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- The Best Reviewed Books of the WeekMay 18, 2018
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Paula Fox, author of many works of literature for children as well as a handful of brilliant adult novels and two memoirs, died this week in Brooklyn at the age of 93. Famously, though her novels were well-reviewed—particularly her 1970 magnum opus Desperate Characters—her work fell out of print in the early 1990s, and she was largely forgotten until Jonathan Franzen (ah yes, the very same) discovered said magnum opus by chance at Yaddo (he makes sure to tell us) and wrote a widely read essay singing its praises. The writer Tom Bissell, then a young editor at W.W. Norton, read the essay and subsequently organized the reissue of the book (with an introduction by Franzen). It was the second reissue, in fact, but this time it caught on.
If you ask me, Jonathan Franzen’s greatest contribution to literature is his late 90s popularization of Paula Fox. In particular, of course, the excellent, sharp Desperate Characters, in which a disaffected woman in a rather unhappy marriage starts feeding a stray cat, only to have it bite her—and the rest of the book’s events unfold under the hazy fear of rabies. If you haven’t read this novel, you’re missing out. Fox, it may be clear, is something of a writer’s writer—which also usually means that she is a serious reader’s writer—and so, to celebrate her life, and to coerce anyone who hasn’t yet read her to do so, I present here a selection of literary voices on her work. Thanks for everything, Paula.
Jonathan Franzen, in that famous Harper’s essay, “Perchance to Dream“
By daring to equate a crumbling marriage with a crumbling social order, Fox goes to the heart of an ambiguity that even now I experience almost daily: does the distress I feel derive from some internal sickness of the soul, or is it imposed on me by the sickness of society? That someone besides me had suffered from this ambiguity and had seen light on its far side—that a book like Desperate Characters had been published and preserved; that I could find company and consolation and hope in a novel pulled almost at random from a bookshelf—felt akin to an instance of religious grace. I don’t think there’s a more pure gratitude than the one I felt toward a stranger who twenty years earlier had cared enough about herself and about her art to produce such a perfectly realized book.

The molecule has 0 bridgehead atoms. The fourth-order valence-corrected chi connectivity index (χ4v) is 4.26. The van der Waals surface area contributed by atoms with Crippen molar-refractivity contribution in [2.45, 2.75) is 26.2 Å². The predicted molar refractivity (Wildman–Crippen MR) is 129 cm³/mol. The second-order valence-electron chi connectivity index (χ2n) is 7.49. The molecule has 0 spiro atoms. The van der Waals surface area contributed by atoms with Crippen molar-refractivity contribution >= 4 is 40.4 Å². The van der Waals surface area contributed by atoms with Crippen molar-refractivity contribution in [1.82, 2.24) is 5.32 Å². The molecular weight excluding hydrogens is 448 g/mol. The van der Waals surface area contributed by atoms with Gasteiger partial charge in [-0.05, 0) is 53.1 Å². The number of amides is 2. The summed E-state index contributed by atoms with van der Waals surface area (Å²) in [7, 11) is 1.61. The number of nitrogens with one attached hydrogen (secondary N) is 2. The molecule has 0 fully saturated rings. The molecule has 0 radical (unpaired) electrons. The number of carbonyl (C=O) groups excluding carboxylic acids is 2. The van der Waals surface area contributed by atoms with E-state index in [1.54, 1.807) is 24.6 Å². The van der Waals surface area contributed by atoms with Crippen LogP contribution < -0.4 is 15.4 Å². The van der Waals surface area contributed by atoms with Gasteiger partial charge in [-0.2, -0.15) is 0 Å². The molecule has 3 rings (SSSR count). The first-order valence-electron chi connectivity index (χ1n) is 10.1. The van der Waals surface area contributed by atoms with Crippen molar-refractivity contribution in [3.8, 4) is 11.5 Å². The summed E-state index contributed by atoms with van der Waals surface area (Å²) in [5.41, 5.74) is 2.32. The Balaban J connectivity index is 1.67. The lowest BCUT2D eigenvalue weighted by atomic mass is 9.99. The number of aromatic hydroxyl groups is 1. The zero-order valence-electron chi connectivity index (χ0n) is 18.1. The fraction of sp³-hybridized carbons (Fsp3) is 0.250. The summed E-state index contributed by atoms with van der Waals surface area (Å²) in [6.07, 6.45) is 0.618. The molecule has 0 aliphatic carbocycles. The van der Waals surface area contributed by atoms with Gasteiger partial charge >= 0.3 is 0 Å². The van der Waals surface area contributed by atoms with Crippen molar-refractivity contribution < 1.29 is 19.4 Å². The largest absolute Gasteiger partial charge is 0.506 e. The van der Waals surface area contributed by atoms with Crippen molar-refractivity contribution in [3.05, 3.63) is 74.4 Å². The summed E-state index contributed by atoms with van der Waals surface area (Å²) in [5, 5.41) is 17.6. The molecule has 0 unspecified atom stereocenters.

Lynne Tillman in Bookforum
Looking through reviews of American novels, even a casual reader might be disgusted by how often the concept of “redemption” appears. Contemporary novels have become a repository for salvation; characters—and consequentially readers—are supposed to be saved at the end. Paula Fox avoids pious niceties. She claims a reality most American readers want to avoid—the possibility of failure, when good acts don’t replace bad ones in symmetries more appropriate to bad fiction. In Fox’s fiction, defeat and failure are normal.
Like her novels, her memoir is exceptional, not because she’s had a unique life, though she has probably, or at least a difficult one, but then who hasn’t. It’s how she chooses to represent it; how she manufactures meaning through style, with measure and intelligence. Her memoir is generative and evanescent. It speaks to the way life comes and goes, with its beauties and tragedies, through its balletic recording of transience and impermanence. Fox’s graceful writing and integrity give comfort in these darker days.
Andrea Barrett in her introduction to The Widow’s Children
Imagine the characters of a Greek tragedy—one that strictly obeys the Aristotelian unities of time and place—transposed to a short novel set in New York City in the early 1970s. Imagine they brilliantly illuminate that place and time, even while apparently focused on their persistent grievances, their need for revenge, their contradictory yearnings for chaos and order, and their struggles for identity. Imagine, then, that their creator is gifted with absolute insight into each of them, male and female, old and young; that she has a deadly good ear and a prose style as sharp and precise as the bit of a drill.
Imagine all this, if you can—and still, you won’t have grasped this astringent, moving novel. I don’t pretend to understand it. But I am inspired by its rigorous intelligence, its elegant structure, its economy, and its passion.